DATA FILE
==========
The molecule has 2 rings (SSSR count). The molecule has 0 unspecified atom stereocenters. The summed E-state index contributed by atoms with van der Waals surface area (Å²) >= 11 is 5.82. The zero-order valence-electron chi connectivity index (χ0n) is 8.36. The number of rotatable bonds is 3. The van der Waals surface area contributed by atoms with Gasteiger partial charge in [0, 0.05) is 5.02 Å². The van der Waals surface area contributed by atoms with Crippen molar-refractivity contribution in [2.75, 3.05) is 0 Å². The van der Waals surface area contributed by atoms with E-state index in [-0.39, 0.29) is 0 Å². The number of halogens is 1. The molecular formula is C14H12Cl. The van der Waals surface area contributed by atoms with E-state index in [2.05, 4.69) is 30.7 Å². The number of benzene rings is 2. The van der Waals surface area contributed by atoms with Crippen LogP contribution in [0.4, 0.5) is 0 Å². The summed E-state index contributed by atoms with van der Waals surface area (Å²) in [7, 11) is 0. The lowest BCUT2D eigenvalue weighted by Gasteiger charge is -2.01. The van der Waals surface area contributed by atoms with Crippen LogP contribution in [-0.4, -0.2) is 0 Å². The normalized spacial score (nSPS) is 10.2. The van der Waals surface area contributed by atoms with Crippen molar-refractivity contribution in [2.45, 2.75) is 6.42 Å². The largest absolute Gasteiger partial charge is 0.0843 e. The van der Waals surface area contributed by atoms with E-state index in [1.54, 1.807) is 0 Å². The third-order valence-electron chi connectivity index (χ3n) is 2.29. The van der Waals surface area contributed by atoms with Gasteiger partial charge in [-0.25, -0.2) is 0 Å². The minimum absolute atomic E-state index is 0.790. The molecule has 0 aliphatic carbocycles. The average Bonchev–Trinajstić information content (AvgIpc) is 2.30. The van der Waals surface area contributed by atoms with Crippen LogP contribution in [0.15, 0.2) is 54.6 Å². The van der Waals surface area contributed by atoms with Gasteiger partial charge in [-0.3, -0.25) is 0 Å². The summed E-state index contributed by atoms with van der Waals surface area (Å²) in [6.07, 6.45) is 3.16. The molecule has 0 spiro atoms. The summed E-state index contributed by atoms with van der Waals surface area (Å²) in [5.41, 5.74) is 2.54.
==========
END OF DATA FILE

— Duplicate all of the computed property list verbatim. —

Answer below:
The molecule has 2 rings (SSSR count). The molecule has 0 unspecified atom stereocenters. The summed E-state index contributed by atoms with van der Waals surface area (Å²) >= 11 is 5.82. The zero-order valence-electron chi connectivity index (χ0n) is 8.36. The number of rotatable bonds is 3. The van der Waals surface area contributed by atoms with Gasteiger partial charge in [0, 0.05) is 5.02 Å². The van der Waals surface area contributed by atoms with Crippen molar-refractivity contribution in [2.75, 3.05) is 0 Å². The van der Waals surface area contributed by atoms with E-state index in [-0.39, 0.29) is 0 Å². The number of halogens is 1. The molecular formula is C14H12Cl. The van der Waals surface area contributed by atoms with E-state index in [2.05, 4.69) is 30.7 Å². The number of benzene rings is 2. The van der Waals surface area contributed by atoms with Crippen LogP contribution in [0.4, 0.5) is 0 Å². The summed E-state index contributed by atoms with van der Waals surface area (Å²) in [7, 11) is 0. The lowest BCUT2D eigenvalue weighted by Gasteiger charge is -2.01. The van der Waals surface area contributed by atoms with Crippen LogP contribution in [-0.4, -0.2) is 0 Å². The normalized spacial score (nSPS) is 10.2. The van der Waals surface area contributed by atoms with Crippen molar-refractivity contribution in [2.45, 2.75) is 6.42 Å². The largest absolute Gasteiger partial charge is 0.0843 e. The van der Waals surface area contributed by atoms with E-state index in [1.54, 1.807) is 0 Å². The third-order valence-electron chi connectivity index (χ3n) is 2.29. The van der Waals surface area contributed by atoms with Gasteiger partial charge in [-0.25, -0.2) is 0 Å². The minimum absolute atomic E-state index is 0.790. The molecule has 0 aliphatic carbocycles. The average Bonchev–Trinajstić information content (AvgIpc) is 2.30. The van der Waals surface area contributed by atoms with Crippen LogP contribution in [0.15, 0.2) is 54.6 Å². The van der Waals surface area contributed by atoms with Gasteiger partial charge in [-0.3, -0.25) is 0 Å². The summed E-state index contributed by atoms with van der Waals surface area (Å²) in [6.07, 6.45) is 3.16. The molecule has 0 spiro atoms. The summed E-state index contributed by atoms with van der Waals surface area (Å²) in [5.41, 5.74) is 2.54.